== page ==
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Vibrant river cityVibrant river city

San Antonio, TexasSan Antonio, Texas

Mention San Antonio and three things immediately spring to mind: the Alamo, the River Walk, and the Spurs. But this vibrant southern city with a Spanish heritage offers much more to the visitor. Fine dining, art museums, nightlife, and a rich culture make San Antonio a particularly satisfying destination. Fall is the perfect time to visit. Summer crowds and heat have fled, while the new NBA season is just getting started. Next time you need a little fall fiesta, point your airplane to this Texas “River City!”

  • Much of San Antonio’s charm revolves around the River Walk. Initially built for flood control, the river is one level below the street. You can walk alongside, stopping at shops and restaurants along the way. Better yet, take a boat cruise. Photo by Stuart Dee.
  • The Battle of the Alamo took place during the Texas Revolution. About 1,800 Mexican troops under President General Antonio Lopez de Santa Anna laid siege on the mission for 13 days in 1836. After losing around 600 men, the Mexicans finally stormed the walls and killed all 168 Texian defenders, including Davy Crockett and co-commanders James Bowie and William B. Travis. This so enraged the Texians, led by Sam Houston, that they rallied to defeat the Mexican army six weeks later, end the revolution, and gain independence for Texas. Photo by Richard Nowitz.
  • A River Walk boat cruise is a must for first-time visitors. You’ll pass under stone bridges as you float down the lushly landscaped river, and you’ll hear music playing and forks clanking as you pass the establishments along the way. Tour guides point out famous or historic structures and fill you in on little-known facts about the area; buy tickets at stations along the River Walk. Photo by John Skodavia via Flickr.
  • You can’t see all of San Antonio in one weekend—except from the observation deck at the Tower of the Americas, or its revolving Chart House restaurant. The 4D Theater Ride “Skies Over Texas” takes you on a flight over the state. Photo courtesy Tower of the Americas.
  • In the Mokara Hotel & Spa, you can overlook the River Walk from your private balcony. Photo courtesy Mokara Hotel & Spa.
  • At the Mokara, you can play in the heated rooftop pool, relax in the spa, or sip a cocktail at the Rooftop Café. Photo courtesy Mokara Hotel & Spa.
  • In the Hotel Havana, 27 fun, unique rooms each tout vintage chandeliers, Cuban artwork, wood blinds, pine floors, an old-school SMEG fridge, and a resident sock monkey. Photo by Allison V. Smith.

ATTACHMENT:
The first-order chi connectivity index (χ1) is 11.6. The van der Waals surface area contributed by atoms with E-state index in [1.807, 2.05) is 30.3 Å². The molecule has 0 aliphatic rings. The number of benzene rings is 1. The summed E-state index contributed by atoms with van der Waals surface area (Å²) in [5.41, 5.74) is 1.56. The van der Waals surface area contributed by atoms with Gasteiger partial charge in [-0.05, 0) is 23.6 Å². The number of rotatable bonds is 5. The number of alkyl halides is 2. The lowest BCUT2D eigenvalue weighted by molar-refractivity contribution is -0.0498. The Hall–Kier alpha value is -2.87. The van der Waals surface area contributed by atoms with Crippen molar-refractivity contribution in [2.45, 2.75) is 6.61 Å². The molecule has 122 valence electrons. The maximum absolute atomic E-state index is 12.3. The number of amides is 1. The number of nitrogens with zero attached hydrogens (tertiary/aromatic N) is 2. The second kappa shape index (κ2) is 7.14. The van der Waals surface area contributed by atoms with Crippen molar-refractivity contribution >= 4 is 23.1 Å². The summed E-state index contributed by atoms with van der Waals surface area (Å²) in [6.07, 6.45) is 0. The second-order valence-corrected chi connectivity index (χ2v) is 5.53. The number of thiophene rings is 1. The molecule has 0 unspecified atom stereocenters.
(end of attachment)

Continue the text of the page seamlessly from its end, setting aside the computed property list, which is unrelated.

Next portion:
• Room service at Hotel Havana. Photo by Allison V. Smith.
  • At the Hotel Havana, Ocho restaurant and bar maintains the Latin theme in a bright atrium-style room decorated with peacock pattern tables, velvet couches, ornate chandeliers, and exposed duct work painted Tiffany blue. Photo by Allison V. Smith.
  • At the Menger Hotel, don’t miss the 3-story lobby’s architecture, artifacts, and art and jewelry exhibits. Photo courtesy Menger Hotel.
  • The Menger Hotel’s Roy Rogers Suite. Aside from Roy Rogers and Dale Evans, other past guests included Babe Ruth, Sam Houston, Robert Lee, and William Sherman, as well as Presidents Taft, McKinley, Truman, Eisenhower, Johnson, Nixon, Reagan, Bush, and Clinton. Stroll through the Menger’s Spanish garden and visit the gift shop, with exceptional collections of cowboy boots, cigars, and humidors. Take a dip in the heated outdoor pool and hot tub, or dine and drink in the Colonial Room Restaurant and Menger Bar. Photo courtesy Menger Hotel.
  • There’s plenty of nightlife to be had in San Antonio. You might want to enjoy a cocktail at Esquire, the largest bar in Texas, which opened the day after prohibition ended. At SoHo, try the ghost chili pepper-infused vodka or the Samoa Girl Scout Cookie martini. Photo courtesy City of San Antonio.
  • Right downtown, Bohanan’s Prime Steaks & Seafood occupies a building that dates to the 1800s; rich wood tones and white table cloths exude luxury. Photo courtesy Bohanan’s.
  • Piñatas adorn the ceiling at the colorful Mi Tierra Café, located in Market Square. The long bakery case displays Mexican ice cream, homemade sopapillas, flan, and pies. Photo courtesy Market Square.
  • Dining along the River Walk is a quintessential San Antonio experience. Photo courtesy City of San Antonio.